Infrared-light imagery from NOAA's GOES-West satellite on June 2 shows a weaker Hurricane Andres. The weakening of the storm is apparent in the storm's structure, as it has lost its eye and no longer appears perfectly rounded.
The GOES-West image, taken at 1200 UTC (8 a.m. EDT) was created by the NASA/NOAA GOES Project at NASA's Goddard Space Flight Center in Greenbelt, Maryland. The image also shows fragmented bands of thunderstorms southeast of the center.
At 5 a.m. EDT (0900 UTC), the center of Hurricane Andres was located near latitude 17.2 North, longitude 122.2 West. About 890 miles (1,430 km) west-southwest of the southern tip of Baja California. Andres is moving toward the northwest near 10 mph (17 km/h). This general motion is expected to continue today, followed by a turn toward the north and a decrease in forward speed on Wednesday.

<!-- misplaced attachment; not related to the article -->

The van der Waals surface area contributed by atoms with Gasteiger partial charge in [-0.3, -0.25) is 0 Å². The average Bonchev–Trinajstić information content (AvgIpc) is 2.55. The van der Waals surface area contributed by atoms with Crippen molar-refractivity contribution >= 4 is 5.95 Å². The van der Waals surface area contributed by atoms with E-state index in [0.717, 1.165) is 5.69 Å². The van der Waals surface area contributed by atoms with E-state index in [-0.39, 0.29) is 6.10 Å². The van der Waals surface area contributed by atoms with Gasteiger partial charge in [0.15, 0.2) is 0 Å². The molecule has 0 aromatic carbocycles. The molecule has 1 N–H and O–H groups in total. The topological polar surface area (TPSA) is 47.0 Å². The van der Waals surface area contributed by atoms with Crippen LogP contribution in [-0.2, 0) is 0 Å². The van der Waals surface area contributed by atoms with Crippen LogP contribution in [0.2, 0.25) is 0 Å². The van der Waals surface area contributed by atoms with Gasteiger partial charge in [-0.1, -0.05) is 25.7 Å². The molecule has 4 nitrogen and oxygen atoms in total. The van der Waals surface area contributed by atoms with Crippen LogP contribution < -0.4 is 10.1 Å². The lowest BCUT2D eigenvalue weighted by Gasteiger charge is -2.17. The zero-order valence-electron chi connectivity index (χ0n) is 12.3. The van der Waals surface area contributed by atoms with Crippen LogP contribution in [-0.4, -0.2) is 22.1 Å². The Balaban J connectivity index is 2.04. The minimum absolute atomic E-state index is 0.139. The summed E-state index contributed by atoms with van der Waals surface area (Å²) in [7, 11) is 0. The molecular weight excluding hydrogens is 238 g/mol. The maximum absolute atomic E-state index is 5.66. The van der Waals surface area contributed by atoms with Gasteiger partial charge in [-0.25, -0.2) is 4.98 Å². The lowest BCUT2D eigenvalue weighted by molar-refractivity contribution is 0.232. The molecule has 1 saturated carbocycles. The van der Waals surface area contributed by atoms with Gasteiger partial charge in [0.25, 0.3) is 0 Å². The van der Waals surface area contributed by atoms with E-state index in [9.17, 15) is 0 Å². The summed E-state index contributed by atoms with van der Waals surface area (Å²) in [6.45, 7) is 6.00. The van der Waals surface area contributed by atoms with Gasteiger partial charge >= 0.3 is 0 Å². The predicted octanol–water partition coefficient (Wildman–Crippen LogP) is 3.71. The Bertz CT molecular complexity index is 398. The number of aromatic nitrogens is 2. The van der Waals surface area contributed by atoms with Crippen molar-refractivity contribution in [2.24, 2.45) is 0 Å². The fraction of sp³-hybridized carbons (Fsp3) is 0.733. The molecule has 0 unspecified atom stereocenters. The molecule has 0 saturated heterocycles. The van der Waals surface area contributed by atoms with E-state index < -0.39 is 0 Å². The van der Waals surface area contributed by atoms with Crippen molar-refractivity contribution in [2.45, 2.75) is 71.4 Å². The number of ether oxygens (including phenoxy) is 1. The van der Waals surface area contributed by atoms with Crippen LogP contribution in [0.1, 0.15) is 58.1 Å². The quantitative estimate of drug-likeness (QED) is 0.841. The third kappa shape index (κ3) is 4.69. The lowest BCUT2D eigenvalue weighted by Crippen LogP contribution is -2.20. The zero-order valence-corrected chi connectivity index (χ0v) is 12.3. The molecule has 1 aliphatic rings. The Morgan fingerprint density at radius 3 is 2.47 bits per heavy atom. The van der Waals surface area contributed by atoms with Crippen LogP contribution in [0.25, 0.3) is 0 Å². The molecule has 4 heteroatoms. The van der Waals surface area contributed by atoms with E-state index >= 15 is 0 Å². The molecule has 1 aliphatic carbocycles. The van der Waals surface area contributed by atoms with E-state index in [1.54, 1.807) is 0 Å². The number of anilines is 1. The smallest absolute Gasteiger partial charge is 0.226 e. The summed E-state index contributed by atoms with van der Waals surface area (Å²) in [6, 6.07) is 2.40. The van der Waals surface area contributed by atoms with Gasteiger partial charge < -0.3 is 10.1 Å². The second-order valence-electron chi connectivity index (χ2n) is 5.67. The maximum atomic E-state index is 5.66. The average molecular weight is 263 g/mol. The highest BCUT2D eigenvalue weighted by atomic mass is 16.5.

Maximum sustained winds have decreased to near 105 mph (165 kph) with higher gusts. Continued weakening is forecast during the next 48 hours, and Andres is expected to become a tropical storm tonight or Wednesday. The estimated minimum central pressure is 969 millibars (28.62 inches).
Even though Andres is weakening it is still generating ocean swells that affecting portions of the west coast of the Baja California peninsula. The National Hurricane Center (NHC) cautioned that these swells are likely to cause life-threatening surf and rip current conditions.
NHC Forecaster Daniel Brown noted that Andres will soon be moving over sea surface temperatures of less than 26 degrees Celsius and into a drier and more stable environment. "These unfavorable conditions will cause steady weakening, and Andres is forecast to weaken to a tropical storm within 24 hours, and become a post-tropical cyclone in 72 hours, if not sooner."